Ketones inhibit mitochondrial production of reactive oxygen species production following glutamate excitotoxicity by increasing NADH oxidation

M. Maalouf, P. G. Sullivan, L. Davis, D. Y. Kim, J. M. Rho

Research output: Contribution to journalArticlepeer-review

361 Scopus citations

Abstract

Dietary protocols that increase serum levels of ketones, such as calorie restriction and the ketogenic diet, offer robust protection against a multitude of acute and chronic neurological diseases. The underlying mechanisms, however, remain unclear. Previous studies have suggested that the ketogenic diet may reduce free radical levels in the brain. Thus, one possibility is that ketones may mediate neuroprotection through antioxidant activity. In the present study, we examined the effects of the ketones β-hydroxybutyrate and acetoacetate on acutely dissociated rat neocortical neurons subjected to glutamate excitotoxicity using cellular electrophysiological and single-cell fluorescence imaging techniques. Further, we explored the effects of ketones on acutely isolated mitochondria exposed to high levels of calcium. A combination of β-hydroxybutyrate and acetoacetate (1 mM each) decreased neuronal death and prevented changes in neuronal membrane properties induced by 10 μM glutamate. Ketones also significantly decreased mitochondrial production of reactive oxygen species and the associated excitotoxic changes by increasing NADH oxidation in the mitochondrial respiratory chain, but did not affect levels of the endogenous antioxidant glutathione. In conclusion, we demonstrate that ketones reduce glutamate-induced free radical formation by increasing the NAD+/NADH ratio and enhancing mitochondrial respiration in neocortical neurons. This mechanism may, in part, contribute to the neuroprotective activity of ketones by restoring normal bioenergetic function in the face of oxidative stress.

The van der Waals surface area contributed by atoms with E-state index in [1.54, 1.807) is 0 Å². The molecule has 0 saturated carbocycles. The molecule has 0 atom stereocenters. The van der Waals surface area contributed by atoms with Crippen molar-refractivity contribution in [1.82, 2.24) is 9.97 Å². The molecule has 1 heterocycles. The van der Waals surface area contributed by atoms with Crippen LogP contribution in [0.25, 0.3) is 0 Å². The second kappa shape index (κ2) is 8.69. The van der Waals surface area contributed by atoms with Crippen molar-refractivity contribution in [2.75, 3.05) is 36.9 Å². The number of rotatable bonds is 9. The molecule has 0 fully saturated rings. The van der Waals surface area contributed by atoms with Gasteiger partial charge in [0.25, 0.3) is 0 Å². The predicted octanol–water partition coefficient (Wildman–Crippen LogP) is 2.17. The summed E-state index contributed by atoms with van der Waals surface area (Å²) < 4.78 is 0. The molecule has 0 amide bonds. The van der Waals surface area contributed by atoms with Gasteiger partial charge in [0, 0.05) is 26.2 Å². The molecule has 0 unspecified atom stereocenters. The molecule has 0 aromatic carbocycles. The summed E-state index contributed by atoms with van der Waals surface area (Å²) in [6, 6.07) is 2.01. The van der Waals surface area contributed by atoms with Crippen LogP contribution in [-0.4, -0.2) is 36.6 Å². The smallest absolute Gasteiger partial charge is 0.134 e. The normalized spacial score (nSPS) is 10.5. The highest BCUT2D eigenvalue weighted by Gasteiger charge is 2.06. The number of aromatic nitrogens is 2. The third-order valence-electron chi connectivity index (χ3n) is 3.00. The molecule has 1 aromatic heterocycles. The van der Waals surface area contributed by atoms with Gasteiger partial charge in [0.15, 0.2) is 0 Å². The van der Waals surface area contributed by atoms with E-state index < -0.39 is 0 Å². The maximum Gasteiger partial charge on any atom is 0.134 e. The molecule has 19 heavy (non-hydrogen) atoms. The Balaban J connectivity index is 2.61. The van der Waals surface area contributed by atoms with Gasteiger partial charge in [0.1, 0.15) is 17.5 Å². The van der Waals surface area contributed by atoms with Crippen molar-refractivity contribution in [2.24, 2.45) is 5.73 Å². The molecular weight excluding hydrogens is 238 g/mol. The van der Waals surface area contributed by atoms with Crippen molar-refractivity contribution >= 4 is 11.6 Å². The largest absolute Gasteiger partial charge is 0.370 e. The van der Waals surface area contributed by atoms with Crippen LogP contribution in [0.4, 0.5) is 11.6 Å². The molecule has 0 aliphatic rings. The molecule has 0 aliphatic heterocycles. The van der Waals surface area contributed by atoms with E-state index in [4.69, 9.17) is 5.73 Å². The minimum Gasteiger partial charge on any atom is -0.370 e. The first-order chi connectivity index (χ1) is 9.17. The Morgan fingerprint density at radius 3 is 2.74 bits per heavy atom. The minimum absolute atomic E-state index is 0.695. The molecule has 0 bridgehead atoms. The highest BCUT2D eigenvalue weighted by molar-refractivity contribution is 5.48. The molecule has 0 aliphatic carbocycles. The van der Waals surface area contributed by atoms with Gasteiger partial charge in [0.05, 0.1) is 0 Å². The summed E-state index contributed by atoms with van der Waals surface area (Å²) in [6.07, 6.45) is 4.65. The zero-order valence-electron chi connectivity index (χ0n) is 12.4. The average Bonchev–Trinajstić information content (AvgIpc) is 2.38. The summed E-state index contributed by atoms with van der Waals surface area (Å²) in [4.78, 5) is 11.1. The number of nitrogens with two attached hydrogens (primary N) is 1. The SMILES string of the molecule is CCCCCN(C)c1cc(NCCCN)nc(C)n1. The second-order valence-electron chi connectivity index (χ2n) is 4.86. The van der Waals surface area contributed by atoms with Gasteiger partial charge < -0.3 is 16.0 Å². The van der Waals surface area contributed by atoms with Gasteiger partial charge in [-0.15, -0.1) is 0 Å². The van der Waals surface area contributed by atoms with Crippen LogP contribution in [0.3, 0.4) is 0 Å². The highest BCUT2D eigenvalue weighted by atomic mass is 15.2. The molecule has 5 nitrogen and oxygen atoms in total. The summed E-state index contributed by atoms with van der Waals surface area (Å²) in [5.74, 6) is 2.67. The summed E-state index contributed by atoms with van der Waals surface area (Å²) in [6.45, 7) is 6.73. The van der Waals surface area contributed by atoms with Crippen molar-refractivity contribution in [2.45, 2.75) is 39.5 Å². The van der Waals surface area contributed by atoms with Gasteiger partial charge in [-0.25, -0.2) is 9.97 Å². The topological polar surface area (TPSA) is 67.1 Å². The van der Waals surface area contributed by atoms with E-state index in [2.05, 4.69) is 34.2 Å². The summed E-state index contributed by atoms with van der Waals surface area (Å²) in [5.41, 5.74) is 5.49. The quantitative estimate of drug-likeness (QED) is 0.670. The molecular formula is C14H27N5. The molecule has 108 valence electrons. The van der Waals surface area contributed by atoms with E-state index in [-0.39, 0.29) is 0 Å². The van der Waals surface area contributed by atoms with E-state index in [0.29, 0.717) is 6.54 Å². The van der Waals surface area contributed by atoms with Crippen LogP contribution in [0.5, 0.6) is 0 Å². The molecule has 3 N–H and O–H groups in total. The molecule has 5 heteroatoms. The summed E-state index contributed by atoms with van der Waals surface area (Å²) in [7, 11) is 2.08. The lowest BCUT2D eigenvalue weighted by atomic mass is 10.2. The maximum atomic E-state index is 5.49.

Original languageEnglish
Pages (from-to)256-264
Number of pages9
JournalNeuroscience
Volume145
Issue number1
DOIs
StatePublished - Mar 2 2007

Bibliographical note

Funding Information:
This work was supported by NIH grants NS 044846 (J.M.R.), NS048191/NS046426 (P.G.S.) and the Barrow Neurological Foundation. We thank Timothy A. Simeone, Kristina Fenoglio and Heather A. Milligan for critical reading of this manuscript.

Keywords

  • diet
  • glutamate
  • mitochondria
  • neurotoxicity
  • oxidation
  • stress

ASJC Scopus subject areas

  • General Neuroscience

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